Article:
Lastly, head into your .env file and assign your port number as per below in plain text, “PORT=8000” and hit save. 

    Run node index.js from the root in your terminal, and you should see the listen console.log message appear stating which port your server’s currently running on – in this case, it’s port 8000. 

    How to build a CMS with React and Google Sheets - port CMS

    If you head to your browser and access the port that your application is running on, you’ll notice that your GET method is failing. Let’s fix that. 

    At the moment, we’ve got our method for querying our data established. We now need to get the data flowing through our server. The next step here is to assemble your Google Spreadsheet with both the headings and the content you’d like your node project and React app to pull through. If you’d like to follow along, feel free to make a copy of the ‘Meet the Team’ spreadsheet we’ve created.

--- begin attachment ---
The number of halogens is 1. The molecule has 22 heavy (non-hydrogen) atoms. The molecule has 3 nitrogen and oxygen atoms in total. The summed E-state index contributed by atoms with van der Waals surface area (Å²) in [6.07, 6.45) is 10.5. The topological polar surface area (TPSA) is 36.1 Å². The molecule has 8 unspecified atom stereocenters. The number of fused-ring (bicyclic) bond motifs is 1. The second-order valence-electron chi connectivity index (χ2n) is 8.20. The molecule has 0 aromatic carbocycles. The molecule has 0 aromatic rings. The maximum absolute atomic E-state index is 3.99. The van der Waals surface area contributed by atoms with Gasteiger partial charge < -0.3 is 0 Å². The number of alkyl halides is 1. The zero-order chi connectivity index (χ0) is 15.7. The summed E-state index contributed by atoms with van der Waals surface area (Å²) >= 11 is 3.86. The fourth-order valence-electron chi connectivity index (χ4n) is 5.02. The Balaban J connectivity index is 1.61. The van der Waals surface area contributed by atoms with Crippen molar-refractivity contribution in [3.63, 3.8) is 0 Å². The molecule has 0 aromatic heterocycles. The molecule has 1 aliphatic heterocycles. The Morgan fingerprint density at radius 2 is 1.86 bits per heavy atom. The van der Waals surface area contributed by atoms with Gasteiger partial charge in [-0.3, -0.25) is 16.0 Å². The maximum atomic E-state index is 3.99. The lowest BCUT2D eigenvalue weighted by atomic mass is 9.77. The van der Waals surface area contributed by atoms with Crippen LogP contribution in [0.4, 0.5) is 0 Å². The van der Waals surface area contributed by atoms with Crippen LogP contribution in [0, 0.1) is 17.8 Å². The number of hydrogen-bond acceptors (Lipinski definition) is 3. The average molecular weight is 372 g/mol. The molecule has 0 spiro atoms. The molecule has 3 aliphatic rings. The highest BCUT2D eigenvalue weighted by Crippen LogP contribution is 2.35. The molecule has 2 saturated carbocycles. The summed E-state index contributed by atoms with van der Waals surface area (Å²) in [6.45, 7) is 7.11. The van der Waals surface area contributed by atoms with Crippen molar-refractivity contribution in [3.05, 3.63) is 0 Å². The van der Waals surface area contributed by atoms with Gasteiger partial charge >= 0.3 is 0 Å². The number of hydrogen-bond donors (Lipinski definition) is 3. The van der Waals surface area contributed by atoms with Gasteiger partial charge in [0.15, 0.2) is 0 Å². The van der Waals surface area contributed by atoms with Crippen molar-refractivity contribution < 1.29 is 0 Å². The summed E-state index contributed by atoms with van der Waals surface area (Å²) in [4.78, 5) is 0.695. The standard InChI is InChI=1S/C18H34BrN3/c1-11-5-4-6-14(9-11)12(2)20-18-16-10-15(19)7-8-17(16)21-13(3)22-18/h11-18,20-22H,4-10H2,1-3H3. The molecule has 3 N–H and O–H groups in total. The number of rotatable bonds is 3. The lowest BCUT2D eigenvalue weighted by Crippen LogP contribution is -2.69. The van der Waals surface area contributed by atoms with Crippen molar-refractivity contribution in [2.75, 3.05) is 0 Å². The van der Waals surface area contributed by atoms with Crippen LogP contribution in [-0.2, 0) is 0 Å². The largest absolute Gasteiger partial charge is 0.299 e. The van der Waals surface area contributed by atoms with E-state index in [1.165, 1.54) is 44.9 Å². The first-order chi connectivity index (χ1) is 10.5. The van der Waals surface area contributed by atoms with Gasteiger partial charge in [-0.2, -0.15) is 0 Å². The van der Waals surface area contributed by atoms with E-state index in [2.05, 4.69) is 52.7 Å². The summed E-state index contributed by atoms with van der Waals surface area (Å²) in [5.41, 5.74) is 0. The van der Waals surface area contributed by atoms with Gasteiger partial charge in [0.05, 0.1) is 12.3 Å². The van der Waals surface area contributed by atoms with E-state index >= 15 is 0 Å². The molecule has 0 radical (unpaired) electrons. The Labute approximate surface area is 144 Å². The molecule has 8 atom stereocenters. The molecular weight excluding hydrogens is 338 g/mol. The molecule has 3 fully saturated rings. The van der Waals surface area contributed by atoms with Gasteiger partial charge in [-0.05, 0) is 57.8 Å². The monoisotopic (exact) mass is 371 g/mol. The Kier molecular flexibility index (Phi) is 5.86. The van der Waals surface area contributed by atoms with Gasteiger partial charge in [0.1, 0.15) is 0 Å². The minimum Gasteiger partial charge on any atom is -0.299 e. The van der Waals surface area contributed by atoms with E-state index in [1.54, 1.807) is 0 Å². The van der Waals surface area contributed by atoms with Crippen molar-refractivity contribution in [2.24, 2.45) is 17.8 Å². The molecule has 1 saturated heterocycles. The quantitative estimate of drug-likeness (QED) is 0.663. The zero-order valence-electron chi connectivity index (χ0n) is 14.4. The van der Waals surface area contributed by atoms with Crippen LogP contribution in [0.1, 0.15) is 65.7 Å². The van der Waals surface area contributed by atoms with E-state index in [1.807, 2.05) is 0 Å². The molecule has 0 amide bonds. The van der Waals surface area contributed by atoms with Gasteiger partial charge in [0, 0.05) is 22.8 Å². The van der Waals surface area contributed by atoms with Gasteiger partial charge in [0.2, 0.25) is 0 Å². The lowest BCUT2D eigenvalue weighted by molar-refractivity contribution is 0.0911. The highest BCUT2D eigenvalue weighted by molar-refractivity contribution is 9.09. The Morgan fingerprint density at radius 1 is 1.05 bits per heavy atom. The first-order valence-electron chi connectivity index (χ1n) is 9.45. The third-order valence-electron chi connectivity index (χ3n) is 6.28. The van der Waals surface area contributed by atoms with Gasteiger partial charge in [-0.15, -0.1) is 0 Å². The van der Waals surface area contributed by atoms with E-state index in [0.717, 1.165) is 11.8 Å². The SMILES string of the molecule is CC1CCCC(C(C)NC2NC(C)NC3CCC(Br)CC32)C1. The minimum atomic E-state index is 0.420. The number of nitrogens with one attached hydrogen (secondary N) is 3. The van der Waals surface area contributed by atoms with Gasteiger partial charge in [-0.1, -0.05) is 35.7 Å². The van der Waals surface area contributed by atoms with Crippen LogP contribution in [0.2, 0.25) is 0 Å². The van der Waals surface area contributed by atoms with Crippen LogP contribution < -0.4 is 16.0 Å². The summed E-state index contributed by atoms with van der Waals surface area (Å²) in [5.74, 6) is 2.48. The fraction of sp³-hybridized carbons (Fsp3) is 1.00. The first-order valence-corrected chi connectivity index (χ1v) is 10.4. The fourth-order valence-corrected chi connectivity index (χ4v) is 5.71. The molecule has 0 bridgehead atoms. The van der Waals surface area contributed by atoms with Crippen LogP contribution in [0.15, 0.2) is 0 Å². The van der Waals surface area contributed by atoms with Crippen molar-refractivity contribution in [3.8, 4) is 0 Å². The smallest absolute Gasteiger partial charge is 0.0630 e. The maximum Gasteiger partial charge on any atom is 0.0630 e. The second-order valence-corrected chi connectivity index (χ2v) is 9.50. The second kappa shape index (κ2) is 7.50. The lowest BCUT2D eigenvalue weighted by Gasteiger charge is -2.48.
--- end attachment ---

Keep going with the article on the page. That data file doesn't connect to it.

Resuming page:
The first thing you’re going to need to lift is your SPREADSHEET_ID. You can find this by copying the long string (or slug) found in the URL following the /d/. For example, in this case, our slug is “1f7o11-W_NSygxXjex8lU0WZYs8HlN3b0y4Qgg3PX7Yk”. Once you’ve grabbed this string, include it in your .env file under SPREADSHEET_ID. At this stage, your .env file should look a little something like this: 

    How to build a CMS with React and Google Sheets - .env

    Next, head to the Google Sheets Node.js Quickstart page to enable the Google Sheets API. You’ll need to click the blue ‘Enable’ button before naming your project, selecting ‘Web Server’ and entering your localhost URL when configuring the 0auth values. 

    If executed correctly, this step will have enabled the Google Sheets API from your Google Cloud Platform (GCP) account. To confirm that’s happened, simply head over to your GCP console and you’ll spot your project in your profile page. 

    To authenticate this exchange of data, we’ll need to generate an API key. This will authorise your app to access your Google Drive, identify your Spreadsheet via the SPREADSHEET_ID, and then perform a GET request to retrieve the data to be parsed and displayed on your React front-end.